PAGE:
A former University of St. Thomas employee who used school funds to pay her personal credit card bill and bilked the school out of thousands of dollars pleaded guilty Monday to one count of wire fraud and one count of unauthorized access to a protected computer, the U.S. attorney's office said.
Gayle Janis Schmidt, 61, of New Brighton, entered the plea before United States District Judge James Rosenbaum in Minneapolis.
In her plea, Schmidt admitted that from 2000 to 2007 she intentionally embezzled more than $120,000 from the university where she worked in the accounting department of the university's management center. Schmidt processed payments from people enrolled in seminars conducted by the university. She had worked at the school since 1990.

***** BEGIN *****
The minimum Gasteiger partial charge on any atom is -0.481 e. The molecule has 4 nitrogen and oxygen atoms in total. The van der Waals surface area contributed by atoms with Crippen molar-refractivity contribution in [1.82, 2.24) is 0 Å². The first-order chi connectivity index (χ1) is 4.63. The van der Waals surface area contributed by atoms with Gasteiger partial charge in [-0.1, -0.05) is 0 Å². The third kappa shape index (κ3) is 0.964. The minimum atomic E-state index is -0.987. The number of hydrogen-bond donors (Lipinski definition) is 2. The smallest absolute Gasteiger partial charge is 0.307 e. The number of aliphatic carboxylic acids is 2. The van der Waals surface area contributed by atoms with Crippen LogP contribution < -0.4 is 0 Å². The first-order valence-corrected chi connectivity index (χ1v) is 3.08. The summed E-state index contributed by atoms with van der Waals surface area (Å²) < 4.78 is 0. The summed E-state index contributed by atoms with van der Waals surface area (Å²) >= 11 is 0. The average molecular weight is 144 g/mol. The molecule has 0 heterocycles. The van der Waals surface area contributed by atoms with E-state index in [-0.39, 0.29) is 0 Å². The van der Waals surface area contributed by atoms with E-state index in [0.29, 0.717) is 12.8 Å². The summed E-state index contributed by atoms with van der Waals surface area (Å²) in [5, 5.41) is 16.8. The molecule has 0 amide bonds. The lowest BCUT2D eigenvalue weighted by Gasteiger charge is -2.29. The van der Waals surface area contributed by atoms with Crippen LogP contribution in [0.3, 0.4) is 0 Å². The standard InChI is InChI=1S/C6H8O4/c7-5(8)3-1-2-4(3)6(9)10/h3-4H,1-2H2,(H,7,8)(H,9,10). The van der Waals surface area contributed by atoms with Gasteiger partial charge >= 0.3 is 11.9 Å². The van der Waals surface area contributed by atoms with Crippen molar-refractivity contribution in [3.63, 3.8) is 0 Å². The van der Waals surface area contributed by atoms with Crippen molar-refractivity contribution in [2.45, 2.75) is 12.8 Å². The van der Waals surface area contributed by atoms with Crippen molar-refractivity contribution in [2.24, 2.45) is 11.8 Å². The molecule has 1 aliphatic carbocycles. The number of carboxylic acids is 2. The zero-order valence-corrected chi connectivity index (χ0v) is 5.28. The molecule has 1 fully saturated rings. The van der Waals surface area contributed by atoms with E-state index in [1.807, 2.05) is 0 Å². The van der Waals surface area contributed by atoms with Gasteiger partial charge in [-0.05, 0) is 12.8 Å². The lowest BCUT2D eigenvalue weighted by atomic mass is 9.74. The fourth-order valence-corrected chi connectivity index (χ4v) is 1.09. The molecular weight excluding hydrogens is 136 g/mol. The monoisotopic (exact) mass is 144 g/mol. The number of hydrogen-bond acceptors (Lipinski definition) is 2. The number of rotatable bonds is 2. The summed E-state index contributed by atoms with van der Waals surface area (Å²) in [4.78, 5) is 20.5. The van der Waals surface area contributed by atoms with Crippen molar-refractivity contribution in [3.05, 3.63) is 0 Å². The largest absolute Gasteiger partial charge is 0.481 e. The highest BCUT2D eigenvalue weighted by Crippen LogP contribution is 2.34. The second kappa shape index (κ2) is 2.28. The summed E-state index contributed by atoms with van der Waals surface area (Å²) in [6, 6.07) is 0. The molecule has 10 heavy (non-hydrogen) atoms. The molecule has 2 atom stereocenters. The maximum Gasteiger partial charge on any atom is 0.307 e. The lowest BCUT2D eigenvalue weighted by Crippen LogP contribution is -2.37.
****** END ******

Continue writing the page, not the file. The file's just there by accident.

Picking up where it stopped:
Schmidt said she executed a scheme by university's Internet-based credit card processing system to transfer funds from school bank accounts to her personal credit cards. She admitted that she made 120 transfers over the seven year period in which $122,000 was paid to her credit cards. In one transaction on Feb. 14, 2006, Schmidt used the school's system to make a $1,895 credit card payment.
Schmidt was charged with the offenses on Nov. 17. She faces a maximum penalty of 20 years in prison on the wire fraud count and five years on the charge for unauthorized used of the computer.